Tag Archives: David Frawley

vedic literature of ancient india

Secrets of ancient humanity and lost civilizations can be found all over the world. Yet they are perhaps most common in India, which even today the spiritual practices of the ancient world continue and its characteristic regard for the sacred. The same type of temples with similar forms of ritual worship that were known in ancient Egypt, Babylonia, or Greece thousand of years ago still occur throughout India today from Badrinath in the Himalayas to the north to Kanyakumari in the south. Indeed it seems that the ancient world never ended in India but has continually maintained and, at times, reinvented itself.

Spiritual and occult arts such as abounded in the ancient world – including Yoga, Vedic astrology, Ayurvedic medicine and the use of rituals (Yajnas) to improve all aspects of our lives – remain commonly used and are honored by the culture of India as a whole. Indeed we could say that India is a living museum of the ancient world and its lost civilizations. To understand the ancient world, it may be better to visit the holy places of India where the ancient traditions are still unbroken, rather than try to interpret ancient ruins through bricks and pottery shards, which scholars today usually do so according to their own modern mindsets, not recognizing the all-pervasive regard for the sacred that was the basis of ancient life and culture.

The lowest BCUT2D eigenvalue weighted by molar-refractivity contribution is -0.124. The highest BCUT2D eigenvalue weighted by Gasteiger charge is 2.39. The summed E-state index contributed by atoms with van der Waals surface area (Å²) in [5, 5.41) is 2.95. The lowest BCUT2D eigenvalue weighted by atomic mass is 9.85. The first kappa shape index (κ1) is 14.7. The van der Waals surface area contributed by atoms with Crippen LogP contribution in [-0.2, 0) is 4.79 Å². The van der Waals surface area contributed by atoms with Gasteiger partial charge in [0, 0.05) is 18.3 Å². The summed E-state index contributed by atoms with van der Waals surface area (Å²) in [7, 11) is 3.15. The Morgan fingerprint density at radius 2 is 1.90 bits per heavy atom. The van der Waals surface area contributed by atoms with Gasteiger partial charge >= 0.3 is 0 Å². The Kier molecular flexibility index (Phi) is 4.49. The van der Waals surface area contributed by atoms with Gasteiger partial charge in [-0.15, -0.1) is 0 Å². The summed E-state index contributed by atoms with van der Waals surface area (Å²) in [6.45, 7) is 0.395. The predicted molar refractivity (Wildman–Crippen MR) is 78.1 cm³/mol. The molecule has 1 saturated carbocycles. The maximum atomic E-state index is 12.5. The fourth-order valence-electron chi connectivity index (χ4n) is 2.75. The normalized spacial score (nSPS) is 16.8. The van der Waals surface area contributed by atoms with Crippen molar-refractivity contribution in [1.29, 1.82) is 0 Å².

Most notably, ancient India presents us with by far the largest literature that has survived from the ancient world. The Vedic literature of India, by all accounts dating from well before the time of the Buddha (500 BCE) and by traditional accounts extending back well over five thousand years (3100 BCE), covers several thousand pages. This is with the four Vedas (RigYajur,Sama and Atharva), their various BrahmanasAranyakas andUpanishads.

The Vedas contain many ancient poems, commentaries, dialogues and teachings, of which the famous Upanishads and Bhagavad Gita – the bedrock of Indian philosophy and Yoga – represent only the last layer or a late summation. There is no comparable ancient literature remaining from any other country, much less an on-going tradition of its interpretation and application according to both ritual and meditation.

The Vedas are not directly concerned with history or with the mundane aspects of culture. Yet a mentioning of these does occur in a peripheral way in the texts. In the Vedas, we can find references to the names of peoples, places and to certain events. Beside the deep spiritual knowledge, there are indications of astronomical, mathematical and medical knowledge of a profound order. There are also indications of natural disasters like floods, earth quakes, the melting of glaciers and the shifting of rivers, with a cataclysmic sense of life based upon a long experience of Nature’s changes.